Memjet arrives: why isn't all printing this fast?

Memjet is finally here. A full A4 photo that prints about as fast as a till receipt might get us printing again.

Memjet is finally here. A full A4 photo that prints about as fast as a till receipt might get us printing again.

It's hard to get excited about printers any more, but when we saw the Memjet at CES this year it stood out because it's not just fast - it's fast enough to make you think they cheated by sliding one they printed earlier into the tray. The edge of the image emerges and then instead of the printhead chuntering its way across the sheet little by little, the whole page follows it at once - it takes about a second. That's because the 70,000-odd nozzles spray the ink across the whole page at once rather than in multiple passes. And despite doing that across a 8.5" by 11" page all at once, they do it accurately and precisely; the handful of prints we put through the first Memjet printer in Europe yesterday looked vivid and crisp. (The resolution is 1,600 by 1,600 dpi and although it prints faster than a mono laser it has the quality of an inkjet, because it's using ink.)

Since the demo at CES and the announcement that Memjet would be working with Lenovo and launching in Asia first, we hadn't heard much from Memjet. We haven't heard anything about launching a model of the printer that you can buy for home or office use, but Memjet told us prices would be $5-600 and the UK launch would be towards the end of this year. The printer we saw yesterday was hooked up to the kiosk printing system that Jessops has in its stores, although it will have the Memjets in a few select stores that offer premium printing to start with (it's also introducing wide format photo printers that can print extra-large images on a roll into the stores and we'll see those first).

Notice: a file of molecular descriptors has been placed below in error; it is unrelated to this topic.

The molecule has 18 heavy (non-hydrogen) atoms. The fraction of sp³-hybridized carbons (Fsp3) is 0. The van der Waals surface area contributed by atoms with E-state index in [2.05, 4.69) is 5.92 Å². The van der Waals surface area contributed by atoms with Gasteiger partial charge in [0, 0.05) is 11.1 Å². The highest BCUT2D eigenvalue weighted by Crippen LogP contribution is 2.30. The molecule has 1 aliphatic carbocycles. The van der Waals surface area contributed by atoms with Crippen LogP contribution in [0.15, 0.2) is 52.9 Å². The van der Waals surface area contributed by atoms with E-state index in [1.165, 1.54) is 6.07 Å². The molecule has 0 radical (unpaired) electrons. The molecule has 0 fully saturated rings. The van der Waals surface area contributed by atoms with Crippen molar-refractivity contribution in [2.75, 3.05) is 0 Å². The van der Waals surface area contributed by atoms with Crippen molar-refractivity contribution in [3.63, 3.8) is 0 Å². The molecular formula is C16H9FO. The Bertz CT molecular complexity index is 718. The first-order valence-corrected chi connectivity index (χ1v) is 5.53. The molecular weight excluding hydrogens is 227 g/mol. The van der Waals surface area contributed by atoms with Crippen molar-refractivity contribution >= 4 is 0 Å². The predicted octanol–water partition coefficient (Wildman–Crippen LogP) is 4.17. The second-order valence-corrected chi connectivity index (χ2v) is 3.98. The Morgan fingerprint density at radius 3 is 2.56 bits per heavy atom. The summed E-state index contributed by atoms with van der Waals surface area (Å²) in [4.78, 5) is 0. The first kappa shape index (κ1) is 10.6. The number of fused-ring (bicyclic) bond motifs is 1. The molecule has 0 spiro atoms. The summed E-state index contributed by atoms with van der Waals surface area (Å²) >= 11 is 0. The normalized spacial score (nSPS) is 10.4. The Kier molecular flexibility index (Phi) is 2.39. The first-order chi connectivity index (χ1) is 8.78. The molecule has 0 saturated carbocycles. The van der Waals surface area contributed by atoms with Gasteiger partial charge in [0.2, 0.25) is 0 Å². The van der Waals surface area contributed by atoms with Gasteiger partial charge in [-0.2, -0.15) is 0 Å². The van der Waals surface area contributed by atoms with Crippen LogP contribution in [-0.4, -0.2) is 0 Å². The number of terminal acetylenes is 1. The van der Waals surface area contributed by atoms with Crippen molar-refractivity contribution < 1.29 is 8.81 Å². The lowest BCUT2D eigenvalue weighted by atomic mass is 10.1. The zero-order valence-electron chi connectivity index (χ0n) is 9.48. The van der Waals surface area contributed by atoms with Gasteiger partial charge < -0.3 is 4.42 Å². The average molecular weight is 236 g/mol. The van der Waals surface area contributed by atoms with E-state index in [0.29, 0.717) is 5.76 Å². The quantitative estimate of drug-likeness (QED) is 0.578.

Jessops is hoping that offering photo books with silver halide or glossy photo paper; printing onto canvas or acrylic; being able to print snaps directly from your phone or from Facebook; iPhone, IPad, Android and Windows Phone apps for laying out your photo book or - our favourite - a folded set of prints in the size and shape of an iPhone that you can carry in your handbag, might get us printing out the hundreds of photos we take. Certainly not having to stand there twiddling your thumbs for ten minutes to get A4 photo prints will help - and it's nice to see that Memjet turns out to be a real product and not vaporware.

Mary Branscombe

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